Industrialization and technological advents cause occupational accidents and environmental risks prompting a great number of socio-economical losses. According to the studies, of all risks prompting occupational accidents, 98 percent is foreseeable and eradicable, therefore, to stop these losses is the primary duty of governments, employers and employees. According to WHO, globally, more than 80% of 3 billion employees lack occupational health services. Though it’s not reasonable to compare to save a man’s life, occupational accidents also cause highly significant economical expenditures. And again according to WHO, the cost of occupational accidents and diseases accounts for about 5% of global gross revenue. Between the years 1998 and 2004, the incidence of occupational accidents in EU-25 and the incidence of accidents involving death decreased 21% and 24%, respectively. According to formal figures of Eurostat, 129.8 million working days was lost in all EU member countries owing to occupational accidents in 2003. This figure means the loss of 88.056 working days for 100.000 employed workers and the loss of 19 working days per each accident. For all EU member countries, it’s supposed that working day loss exceeds 150 million days and total insurance spending on occupational accidents is beyond 20 billion euros. Globally, the rate of occupational accidents and diseases is 44% and 56%, respectively, whereas the same rate is respectively 99% and 1% in our country. The mine disaster in Soma and the lift accident in Istanbul experienced in 2014 has brought occupational safety regulations into question. There have been some legal regulations to provide occupational safety. However, these regulations are not strictly enforced and followed in working environments, thus, many individuals die of or are injured by occupational accidents. Most of these individuals are young. The fact that young people, most of whom lack formal working conditions, working to continue their education died in the lift accident in Istanbul saddens us, so does it most of Turkish people.
Our objective as the Development and Innovation Office is to support our country’s development by launching creative projects aiming to boost sustainable developments. These developments shall be anthropocentric in all areas. Turkey, though it’s ranking 17th in the list of the biggest economies of the world, takes a back seat when it comes to workers’ health and safety. Therefore, at this point, it’s difficult to mention development efforts are anthropocentric. The source of the project is the contradiction between great economy and low worker safety. As students, youth and unemployed individuals of today, we are to be employees, governors and policy makers of our country in the future. As young people who want to improve their own future, we’d like to underline an anthropocentric development perspective. As a result, we’re planning to take over responsibility and to have a say in issues regarding our own interests and the interests of our country, to share our opinions with decision makers and thus we aim to create changes and developments. With the project, we aimed to draw attention to occupational safety and by telling how challenging difficulties it caused, we had better chances to share our solutions with the public. The project kindly offered individuals to be active citizens by meeting young individuals and decision makers in accordance with the key elements of structured dialogue, by showing a total approach to solve social problems and by making people take proper steps to develop their society. 95% of all participants of the project were 18-25 aged who still hold the lead in several occupational accidents. There are hundreds of young workers without any health insurance. Turkey ranks 3rd in the world in the incidence of occupational accidents and thousands of young workers without health insurance beat the risk. As future’s workers, authorities and employers, it’s vital that these young worker shall be informed and take over responsibility and stimulate related decision makers. At this point, the word “vital” seems highly meaningful in our country where thousands of people die of occupational accidents. Half of all country-wide participants of the project had social disadvantages. The group of participants include individuals who are unemployed, who are employed without health insurance, who had previous work experience, who or whose friends/family members had personally experienced occupational accidents and all participants voluntarily participated in the project. Based on all these elements, the project named “The 21st Century and Occupational Accidents: What are young workers thinking of?” was realized as a project that includes youth and offers solutions regarding workers’ health and safety that cause death of thousands of individuals annually and that contradict with the increase in so-called developments in the 21st century.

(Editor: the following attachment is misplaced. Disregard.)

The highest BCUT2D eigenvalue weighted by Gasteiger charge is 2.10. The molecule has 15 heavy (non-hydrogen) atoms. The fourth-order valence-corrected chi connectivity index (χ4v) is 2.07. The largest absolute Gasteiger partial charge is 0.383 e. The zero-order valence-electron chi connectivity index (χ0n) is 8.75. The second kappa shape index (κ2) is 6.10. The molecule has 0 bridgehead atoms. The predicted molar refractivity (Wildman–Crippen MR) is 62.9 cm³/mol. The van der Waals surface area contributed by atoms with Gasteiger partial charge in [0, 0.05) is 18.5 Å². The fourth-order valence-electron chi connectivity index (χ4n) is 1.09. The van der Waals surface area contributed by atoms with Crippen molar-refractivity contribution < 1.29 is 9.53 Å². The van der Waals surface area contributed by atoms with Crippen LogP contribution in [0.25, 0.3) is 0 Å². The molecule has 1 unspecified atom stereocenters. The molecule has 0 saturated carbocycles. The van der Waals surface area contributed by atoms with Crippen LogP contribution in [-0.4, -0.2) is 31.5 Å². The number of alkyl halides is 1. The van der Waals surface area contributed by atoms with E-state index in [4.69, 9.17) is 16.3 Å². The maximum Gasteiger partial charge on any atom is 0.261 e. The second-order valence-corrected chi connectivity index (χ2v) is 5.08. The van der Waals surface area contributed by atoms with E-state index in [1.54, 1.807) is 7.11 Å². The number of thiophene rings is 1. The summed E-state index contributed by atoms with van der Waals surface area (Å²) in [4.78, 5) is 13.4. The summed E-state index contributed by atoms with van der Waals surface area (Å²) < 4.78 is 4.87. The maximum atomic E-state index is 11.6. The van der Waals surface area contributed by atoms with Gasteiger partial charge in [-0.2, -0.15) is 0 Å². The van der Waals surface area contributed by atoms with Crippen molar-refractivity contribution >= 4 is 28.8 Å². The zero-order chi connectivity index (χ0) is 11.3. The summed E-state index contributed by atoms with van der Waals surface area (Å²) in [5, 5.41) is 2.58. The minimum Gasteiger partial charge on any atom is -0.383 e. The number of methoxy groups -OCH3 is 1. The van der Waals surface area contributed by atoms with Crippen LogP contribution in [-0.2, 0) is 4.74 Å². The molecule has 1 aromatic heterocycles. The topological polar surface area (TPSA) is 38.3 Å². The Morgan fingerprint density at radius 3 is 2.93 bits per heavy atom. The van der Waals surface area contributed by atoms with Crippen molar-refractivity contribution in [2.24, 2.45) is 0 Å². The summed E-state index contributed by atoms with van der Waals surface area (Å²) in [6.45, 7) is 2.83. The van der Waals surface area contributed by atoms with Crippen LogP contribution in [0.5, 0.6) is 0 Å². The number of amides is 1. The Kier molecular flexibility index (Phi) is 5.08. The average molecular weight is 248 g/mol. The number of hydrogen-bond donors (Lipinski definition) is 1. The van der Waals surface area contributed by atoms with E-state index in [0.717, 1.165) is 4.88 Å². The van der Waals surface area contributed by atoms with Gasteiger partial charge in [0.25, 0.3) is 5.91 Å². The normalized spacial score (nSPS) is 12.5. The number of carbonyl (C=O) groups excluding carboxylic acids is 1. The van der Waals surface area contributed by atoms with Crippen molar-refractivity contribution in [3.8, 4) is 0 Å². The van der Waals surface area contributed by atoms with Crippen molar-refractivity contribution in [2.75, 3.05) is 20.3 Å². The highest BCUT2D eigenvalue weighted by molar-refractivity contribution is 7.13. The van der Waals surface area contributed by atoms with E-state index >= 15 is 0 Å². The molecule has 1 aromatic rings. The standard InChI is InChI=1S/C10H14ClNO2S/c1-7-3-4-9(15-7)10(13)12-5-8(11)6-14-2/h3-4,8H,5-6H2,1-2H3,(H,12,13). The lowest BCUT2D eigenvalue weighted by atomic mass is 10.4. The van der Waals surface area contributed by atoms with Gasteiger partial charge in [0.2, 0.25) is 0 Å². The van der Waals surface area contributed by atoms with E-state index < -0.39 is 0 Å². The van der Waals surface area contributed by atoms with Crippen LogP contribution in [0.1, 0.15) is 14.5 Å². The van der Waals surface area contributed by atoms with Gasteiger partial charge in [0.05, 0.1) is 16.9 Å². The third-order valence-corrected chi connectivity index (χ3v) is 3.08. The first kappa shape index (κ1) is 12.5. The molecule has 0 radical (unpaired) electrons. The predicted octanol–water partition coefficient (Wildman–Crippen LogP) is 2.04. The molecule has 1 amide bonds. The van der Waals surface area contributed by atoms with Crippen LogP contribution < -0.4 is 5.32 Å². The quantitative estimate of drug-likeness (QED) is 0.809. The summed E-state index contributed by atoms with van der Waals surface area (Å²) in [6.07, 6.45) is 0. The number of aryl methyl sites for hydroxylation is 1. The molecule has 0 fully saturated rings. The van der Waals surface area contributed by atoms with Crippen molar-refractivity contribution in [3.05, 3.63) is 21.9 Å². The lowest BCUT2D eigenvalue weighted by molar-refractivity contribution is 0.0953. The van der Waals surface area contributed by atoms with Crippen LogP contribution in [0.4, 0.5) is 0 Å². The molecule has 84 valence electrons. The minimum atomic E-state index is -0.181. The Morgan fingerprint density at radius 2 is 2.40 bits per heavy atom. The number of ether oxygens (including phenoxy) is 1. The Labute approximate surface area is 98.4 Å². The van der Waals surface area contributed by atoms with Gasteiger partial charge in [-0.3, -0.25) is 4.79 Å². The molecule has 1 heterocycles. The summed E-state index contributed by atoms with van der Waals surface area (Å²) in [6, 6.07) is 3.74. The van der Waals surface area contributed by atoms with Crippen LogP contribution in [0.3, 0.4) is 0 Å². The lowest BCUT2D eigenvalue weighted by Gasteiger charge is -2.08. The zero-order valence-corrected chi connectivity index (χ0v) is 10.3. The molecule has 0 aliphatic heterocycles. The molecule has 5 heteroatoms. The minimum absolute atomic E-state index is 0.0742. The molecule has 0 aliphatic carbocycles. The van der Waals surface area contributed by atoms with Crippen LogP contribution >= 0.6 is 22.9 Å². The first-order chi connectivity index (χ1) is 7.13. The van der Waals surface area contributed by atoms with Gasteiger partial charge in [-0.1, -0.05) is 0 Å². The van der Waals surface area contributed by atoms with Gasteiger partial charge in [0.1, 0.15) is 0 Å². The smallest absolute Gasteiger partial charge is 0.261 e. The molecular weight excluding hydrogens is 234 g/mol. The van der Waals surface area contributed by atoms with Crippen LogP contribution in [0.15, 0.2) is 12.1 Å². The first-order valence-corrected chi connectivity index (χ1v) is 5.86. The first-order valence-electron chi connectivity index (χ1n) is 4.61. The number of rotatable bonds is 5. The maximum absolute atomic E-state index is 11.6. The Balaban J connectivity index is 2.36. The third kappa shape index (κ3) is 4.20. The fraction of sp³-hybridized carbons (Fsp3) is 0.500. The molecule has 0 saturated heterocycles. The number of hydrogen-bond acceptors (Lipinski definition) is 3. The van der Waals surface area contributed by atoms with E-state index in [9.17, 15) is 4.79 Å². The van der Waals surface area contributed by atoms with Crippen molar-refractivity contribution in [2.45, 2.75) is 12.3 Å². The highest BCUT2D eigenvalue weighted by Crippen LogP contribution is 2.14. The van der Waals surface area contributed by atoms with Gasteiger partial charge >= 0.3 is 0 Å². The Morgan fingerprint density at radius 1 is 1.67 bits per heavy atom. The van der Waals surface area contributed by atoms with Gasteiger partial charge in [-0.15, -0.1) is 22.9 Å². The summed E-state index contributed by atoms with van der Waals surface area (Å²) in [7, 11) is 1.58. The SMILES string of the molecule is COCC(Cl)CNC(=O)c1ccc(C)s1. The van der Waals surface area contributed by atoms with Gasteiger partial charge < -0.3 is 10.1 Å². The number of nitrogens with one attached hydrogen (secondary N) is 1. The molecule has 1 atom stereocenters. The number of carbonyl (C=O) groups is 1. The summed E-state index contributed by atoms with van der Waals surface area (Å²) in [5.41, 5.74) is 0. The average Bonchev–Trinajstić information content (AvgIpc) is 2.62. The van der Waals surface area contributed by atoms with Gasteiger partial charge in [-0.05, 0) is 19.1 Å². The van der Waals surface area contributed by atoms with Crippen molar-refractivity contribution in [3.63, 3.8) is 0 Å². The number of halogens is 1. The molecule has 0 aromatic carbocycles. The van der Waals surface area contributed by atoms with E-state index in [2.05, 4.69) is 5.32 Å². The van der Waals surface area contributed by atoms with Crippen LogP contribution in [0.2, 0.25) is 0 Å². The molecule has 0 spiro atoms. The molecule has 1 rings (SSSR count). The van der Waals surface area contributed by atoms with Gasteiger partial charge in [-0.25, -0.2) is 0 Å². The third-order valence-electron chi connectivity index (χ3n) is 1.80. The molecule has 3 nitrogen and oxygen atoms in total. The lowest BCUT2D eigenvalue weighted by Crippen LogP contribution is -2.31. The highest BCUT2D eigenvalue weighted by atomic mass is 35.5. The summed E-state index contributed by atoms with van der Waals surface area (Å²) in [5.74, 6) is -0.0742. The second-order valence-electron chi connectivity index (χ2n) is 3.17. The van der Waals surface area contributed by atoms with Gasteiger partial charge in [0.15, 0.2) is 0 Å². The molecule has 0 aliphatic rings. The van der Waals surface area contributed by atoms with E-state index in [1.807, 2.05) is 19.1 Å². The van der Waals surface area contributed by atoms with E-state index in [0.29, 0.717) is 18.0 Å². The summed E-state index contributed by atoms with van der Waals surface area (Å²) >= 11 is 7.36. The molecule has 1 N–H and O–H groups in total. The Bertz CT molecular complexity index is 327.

- To support participants’ communicational skills, meeting and conversational lessons, ice breakers and team group studies were performed.
- As the representative of The Union of Work Safety Experts, the specialist in work safety, Mr. Alp Güller presented a comparative analysis by explaining occupational accidents and diseases globally.
- After the sessions, with young participants, “Problem Analysis Workshop” studies were maintained. Participants were separated into groups and worked on analyses listing their conclusions.
- Workshop studies named “If there’s a problem, there’s also a solution” were performed to propose opinions regarding the problems.
- During the forum realized by SGK, Bursa Provincial Directorate, Mr. İsmail Arıkan, the participants were informed about the working conditions of young population, informal and uninsured employment and the problems encountered after an occupational accident.
- A drama themed by occupational accidents and young workers was realized.
- An informative session was realized and the participants were informed regarding Erasmus and youth programs.
Oya Bumin, a specialist in National Youth Program Agency in Turkey, met and informed the participants about programs.